Prelims level : Environment- Pollution & Waste Management Mains level : GS-III- Conservation, Environmental Pollution and Degradation, Environmental Impact Assessment.
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Context: Prime Minister Narendra Modi in his Mann Ki Baat urged the people to observe the 150th birth anniversary of Mahatma Gandhi this year as a day to make India plastic free and urged municipalities, NGOs and the corporate sector to come up with ways for safe disposal of accumulated plastic waste before Deepavali.

Need to Define Single Use Plastic:

  • Single Use Plastics (SUPs) is often misunderstood to be polythene carry bags, but it is not the case.
  • The United Nations classifies single-use plastics as products that are commonly used for plastic packaging and include items intended to be used only once before they are thrown away or recycled.
  • These includes grocery bags, food packaging products, bottles, straws, containers, cups and cutlery.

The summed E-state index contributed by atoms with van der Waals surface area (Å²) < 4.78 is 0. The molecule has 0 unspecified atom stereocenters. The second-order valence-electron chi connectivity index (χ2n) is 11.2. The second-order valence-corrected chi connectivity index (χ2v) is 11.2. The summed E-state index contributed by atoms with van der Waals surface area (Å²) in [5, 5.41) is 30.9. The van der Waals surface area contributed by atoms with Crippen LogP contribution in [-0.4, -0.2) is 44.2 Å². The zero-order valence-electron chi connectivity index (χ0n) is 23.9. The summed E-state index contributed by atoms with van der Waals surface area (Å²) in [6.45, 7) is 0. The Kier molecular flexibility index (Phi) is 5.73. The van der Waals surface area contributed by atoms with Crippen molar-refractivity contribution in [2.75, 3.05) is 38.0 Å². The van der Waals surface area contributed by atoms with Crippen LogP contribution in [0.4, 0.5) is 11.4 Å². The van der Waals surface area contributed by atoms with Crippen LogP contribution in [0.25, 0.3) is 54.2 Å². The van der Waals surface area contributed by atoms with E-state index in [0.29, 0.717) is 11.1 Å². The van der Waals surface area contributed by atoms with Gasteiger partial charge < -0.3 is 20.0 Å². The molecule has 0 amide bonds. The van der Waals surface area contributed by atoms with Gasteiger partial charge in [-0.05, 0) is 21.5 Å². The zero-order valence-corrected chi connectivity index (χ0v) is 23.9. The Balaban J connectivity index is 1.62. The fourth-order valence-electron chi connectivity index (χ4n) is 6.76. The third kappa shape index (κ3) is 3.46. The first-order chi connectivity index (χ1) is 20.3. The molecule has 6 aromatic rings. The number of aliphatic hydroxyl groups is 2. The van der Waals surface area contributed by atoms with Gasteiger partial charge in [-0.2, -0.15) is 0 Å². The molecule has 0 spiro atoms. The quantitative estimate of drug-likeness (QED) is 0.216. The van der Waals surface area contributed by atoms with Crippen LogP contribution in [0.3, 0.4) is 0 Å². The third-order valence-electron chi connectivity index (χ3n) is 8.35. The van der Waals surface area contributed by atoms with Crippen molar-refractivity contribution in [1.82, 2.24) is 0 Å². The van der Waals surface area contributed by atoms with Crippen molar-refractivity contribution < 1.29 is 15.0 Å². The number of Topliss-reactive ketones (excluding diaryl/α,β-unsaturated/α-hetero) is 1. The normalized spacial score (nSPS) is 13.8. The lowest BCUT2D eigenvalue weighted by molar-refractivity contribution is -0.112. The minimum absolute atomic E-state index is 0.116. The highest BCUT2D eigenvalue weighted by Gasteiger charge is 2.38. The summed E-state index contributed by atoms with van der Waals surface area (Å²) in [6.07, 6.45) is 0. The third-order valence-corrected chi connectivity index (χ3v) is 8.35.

• Government’s take
    • A committee was formulated by the Union Ministry of Chemicals and Fertilizers to define SUPs and prepare a roadmap for its elimination. However, in the four committee meetings that have been held this year, nothing concrete has come out.

Study on Plastic Data Is Also Needed:

  • Approximately 70 per cent of plastic packaging products are converted into plastic waste in a short span, according to the last estimate done by Central Pollution Control Board (CPCB) in 2015.
  • Almost 66 per cent of plastic waste, comprising polybags, multilayer pouches used for packing food items, etc. (belonging to high-performance poly ethylene/ low-density polyethylene or polypropylene materials), was sourced mainly from households and residential localities, it showed.
  • The composition of our waste has changed drastically in the last decade adding more plastics to the waste that we generate.
  • This needs a re-assessment. To understand the challenge and work on processing methods, robust inventorisation studies needs to be done in cities.

Is Banning Plastic A Solution?

  • Though the idea of restricting the inflow by imposing a ban sounds good, the question on the economics, availability and applicability of alternatives remains unanswered.
  • Plastic ban can be effective if users simply switch to alternatives such as paper, cloth or jute bags.